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BBC 6 minute English-Is social media a distraction

BBC 6 minute English-Is social media a distraction

BBC 6 minute English-Is social media a distraction

   

Transcript of the podcast

Note: This is not a word-for-word transcript

Sophie: Hello and welcome to 6 Minute English. I’m Sophie

Sophie: Neil? … [sound of a smartphone] Neil

Neil: Oh, sorry! … And I’m Nei

Sophie: Neil, please put down your phone. We’re doing the show

Neil: Yeah, I know. Hang on a minute. I just need to tweet something and… Done

Sophie: And the subject of today’s show is social media and its impact on our daily lives

Neil: Hmm, well, I suppose it has had quite a big impact on mine

Sophie: That’s all too clear. Now, perhaps we can move on to today’s quiz question

Neil: Of course – I’m all ears. [sound of a smartphone] Oh, hang on, wait a second

Sophie: There’s a word to describe what you’re doing, you know. Answer me this: Which word describes a situation where you’re talking to someone and they suddenly look down at their phone or answer it? Is it

a) phobbing

b) phibbing? Or

c) phubbing

Neil: Well, you’ve got me there, Sophie! I have no idea! But I’ll guess that it’s c) phubbing

Sophie: Well, we’ll find out later on in the show whether you got the answer right or not. Now, let’s move on and talk about phone etiquette – etiquette means rules of polite behaviour in society or among people in a certain group

Neil: Well… interrupting conversations to check your phone has become a social norm, hasn’t it, Sophie

Sophie: Social norms are the rules of behaviour considered acceptable in a group or society. I don’t agree, Neil! Let’s listen to Professor Sherry Turkle of Massachusetts Institute of Technology talking about social norms amongst students

INSERT Sherry Turkle, American clinical psychologist and professor of the social studies of Science and Technology at Massachusetts Institute of Technology

I interviewed hundreds of college students and what they talked about was what some of them called ‘the rule of three’. And what the rule of three is which is that if you go to dinner with friends, you don’t want to look down at your phone until you see that three people, let’s say you’re six at dinner, are looking up in the conversation. So there’s a new etiquette where you don’t look down unless three people are looking up kind of to keep a little conversation alive

Neil: Professor Sherry Turkle

Sophie: Why don’t you try out the rule of three once in a while

Neil: There are only two of us here, Sophie – do the math! And I’m listening to you… mmm… let me just send a text message here on my phone … hang on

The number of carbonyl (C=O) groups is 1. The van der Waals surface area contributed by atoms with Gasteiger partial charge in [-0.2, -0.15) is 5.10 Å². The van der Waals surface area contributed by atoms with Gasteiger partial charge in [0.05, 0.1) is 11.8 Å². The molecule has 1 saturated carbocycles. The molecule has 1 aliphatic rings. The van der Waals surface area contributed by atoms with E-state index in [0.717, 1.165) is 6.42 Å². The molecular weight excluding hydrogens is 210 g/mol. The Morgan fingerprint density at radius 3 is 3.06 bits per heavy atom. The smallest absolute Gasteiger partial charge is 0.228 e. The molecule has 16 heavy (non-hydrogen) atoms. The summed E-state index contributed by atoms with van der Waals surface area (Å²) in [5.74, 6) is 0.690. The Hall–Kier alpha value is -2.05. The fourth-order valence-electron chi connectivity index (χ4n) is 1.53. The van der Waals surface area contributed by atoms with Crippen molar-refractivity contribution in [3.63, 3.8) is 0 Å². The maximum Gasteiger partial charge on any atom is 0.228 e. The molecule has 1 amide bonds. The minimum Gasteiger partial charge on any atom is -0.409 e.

Sophie: Neil… NEIL! I’m not going to carry on with the show unless you pay attention

Neil: Sorry, Sophie. Actually I was just doing that to wind you up. I wasn’t really using my phone… Sorry

Sophie: And to wind someone up means to say or do something deliberately in order to annoy someone. Well, I do get wound up about people constantly checking their devices. Yesterday, I was in a café and two girls came in. They sat down and started chatting away – but not to each other – they were tapping away at their devices. And there was no face-toface conversation at all

Neil: But you can have moments of connection using your devices, you know

Sophie: If you have a connection with someone you engage emotionally

Neil: Exactly. I was on the train this morning and there were a couple sharing a tablet. They were looking at the screen, and talking about what they saw there. It was very intimate, and they were… well… very connected. Let’s hear from Ian Sinclair, British poet and filmmaker, talking about a new generation of connected humans

INSERT Iain Sinclair, British writer, poet, and filmmaker

Physiologically we’re changing, that almost the neck muscles are tipped over to look down. We’re getting a new kind of human being. And I think – maybe I’m not getting it – but there is actually a different kind of intimacy emerging in which these instruments are very important

Sophie: So Iain Sinclair says our physiology is changing – our bodies, our neck muscles are changing – to make it easier to look down all the time at our devices! But it isn’t only muscles that might change as a result of our techie habits – it’s the way we interact – or engage with each other too. Ian Sinclair talks about a different kind of intimacy emerging – what does he mean, Neil

Neil: Our intimacy – or closeness – with other people is somehow connected up with our devices. They’ve become part of us. And I expect some day devices will literally be part of us – an implant in our necks or something

Sophie: What a horrible thought

Neil: Let’s have the quiz question again Sophie to take your mind off it

Sophie: OK. I asked: Which word describes a situation where you’re talking to someone and they suddenly look down at their phone or answer it? Is it

a) phobbing

b) phibbing? Or

c) phubbing

Neil: And I said c) phubbing

Sophie: You were right, Neil! Well done! It’s a combination of’ ‘phone’ and ‘snubbing’ – snub means to deliberately ignore someone you know. New words formed by putting together parts of existing words are known as blends or portmanteau words. And ‘phubbing’ is starting to appear in some online dictionaries. Now can we hear the words we learned today

Sophie: Neil? OK! I’ll say the words myself

etiquette wind someone up have a connection with someone physiology interact intimacy snub

Sophie: Well, that’s the end of today’s 6 Minute English. Don’t forget to connect with us again soon! Come on Neil, connect with us! Come on

Neil: Oh, yeah, hang on, just got to

Sophie: Goodbye

Neil: Hang on… I’ll be with you in a second… Yes. OK. Bye

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